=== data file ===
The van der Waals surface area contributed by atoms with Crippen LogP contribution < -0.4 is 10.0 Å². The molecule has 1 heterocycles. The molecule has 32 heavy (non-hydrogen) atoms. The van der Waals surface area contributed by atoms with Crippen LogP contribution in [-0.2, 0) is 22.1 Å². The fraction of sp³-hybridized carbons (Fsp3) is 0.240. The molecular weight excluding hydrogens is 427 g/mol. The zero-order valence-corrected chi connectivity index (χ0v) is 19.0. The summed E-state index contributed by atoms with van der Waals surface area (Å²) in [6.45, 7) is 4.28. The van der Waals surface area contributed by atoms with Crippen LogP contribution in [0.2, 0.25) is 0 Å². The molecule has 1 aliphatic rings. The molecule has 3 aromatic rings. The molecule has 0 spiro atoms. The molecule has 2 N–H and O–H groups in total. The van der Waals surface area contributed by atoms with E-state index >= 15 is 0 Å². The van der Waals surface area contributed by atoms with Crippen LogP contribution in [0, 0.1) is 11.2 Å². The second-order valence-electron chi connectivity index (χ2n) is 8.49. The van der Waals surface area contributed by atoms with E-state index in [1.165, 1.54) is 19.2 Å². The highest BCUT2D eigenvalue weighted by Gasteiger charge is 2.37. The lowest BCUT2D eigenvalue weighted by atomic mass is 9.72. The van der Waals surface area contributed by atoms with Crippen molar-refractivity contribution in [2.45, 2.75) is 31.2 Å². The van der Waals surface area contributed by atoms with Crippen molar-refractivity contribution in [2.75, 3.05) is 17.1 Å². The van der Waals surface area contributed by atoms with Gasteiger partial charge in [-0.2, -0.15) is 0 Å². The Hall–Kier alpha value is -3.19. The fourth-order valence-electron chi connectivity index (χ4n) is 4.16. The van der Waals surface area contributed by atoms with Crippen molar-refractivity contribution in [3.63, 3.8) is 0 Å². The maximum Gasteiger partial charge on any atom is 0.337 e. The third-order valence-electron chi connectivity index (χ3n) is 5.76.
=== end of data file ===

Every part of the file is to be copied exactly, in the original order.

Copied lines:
The van der Waals surface area contributed by atoms with Crippen LogP contribution < -0.4 is 10.0 Å². The molecule has 1 heterocycles. The molecule has 32 heavy (non-hydrogen) atoms. The van der Waals surface area contributed by atoms with Crippen LogP contribution in [-0.2, 0) is 22.1 Å². The fraction of sp³-hybridized carbons (Fsp3) is 0.240. The molecular weight excluding hydrogens is 427 g/mol. The zero-order valence-corrected chi connectivity index (χ0v) is 19.0. The summed E-state index contributed by atoms with van der Waals surface area (Å²) in [6.45, 7) is 4.28. The van der Waals surface area contributed by atoms with Crippen LogP contribution in [0.2, 0.25) is 0 Å². The molecule has 1 aliphatic rings. The molecule has 3 aromatic rings. The molecule has 0 spiro atoms. The molecule has 2 N–H and O–H groups in total. The van der Waals surface area contributed by atoms with E-state index >= 15 is 0 Å². The van der Waals surface area contributed by atoms with Crippen LogP contribution in [0, 0.1) is 11.2 Å². The second-order valence-electron chi connectivity index (χ2n) is 8.49. The van der Waals surface area contributed by atoms with E-state index in [1.165, 1.54) is 19.2 Å². The highest BCUT2D eigenvalue weighted by Gasteiger charge is 2.37. The lowest BCUT2D eigenvalue weighted by atomic mass is 9.72. The van der Waals surface area contributed by atoms with Crippen molar-refractivity contribution in [2.45, 2.75) is 31.2 Å². The van der Waals surface area contributed by atoms with Crippen molar-refractivity contribution in [2.75, 3.05) is 17.1 Å². The van der Waals surface area contributed by atoms with Gasteiger partial charge in [-0.2, -0.15) is 0 Å². The Hall–Kier alpha value is -3.19. The fourth-order valence-electron chi connectivity index (χ4n) is 4.16. The van der Waals surface area contributed by atoms with Crippen molar-refractivity contribution in [3.63, 3.8) is 0 Å². The maximum Gasteiger partial charge on any atom is 0.337 e. The third-order valence-electron chi connectivity index (χ3n) is 5.76.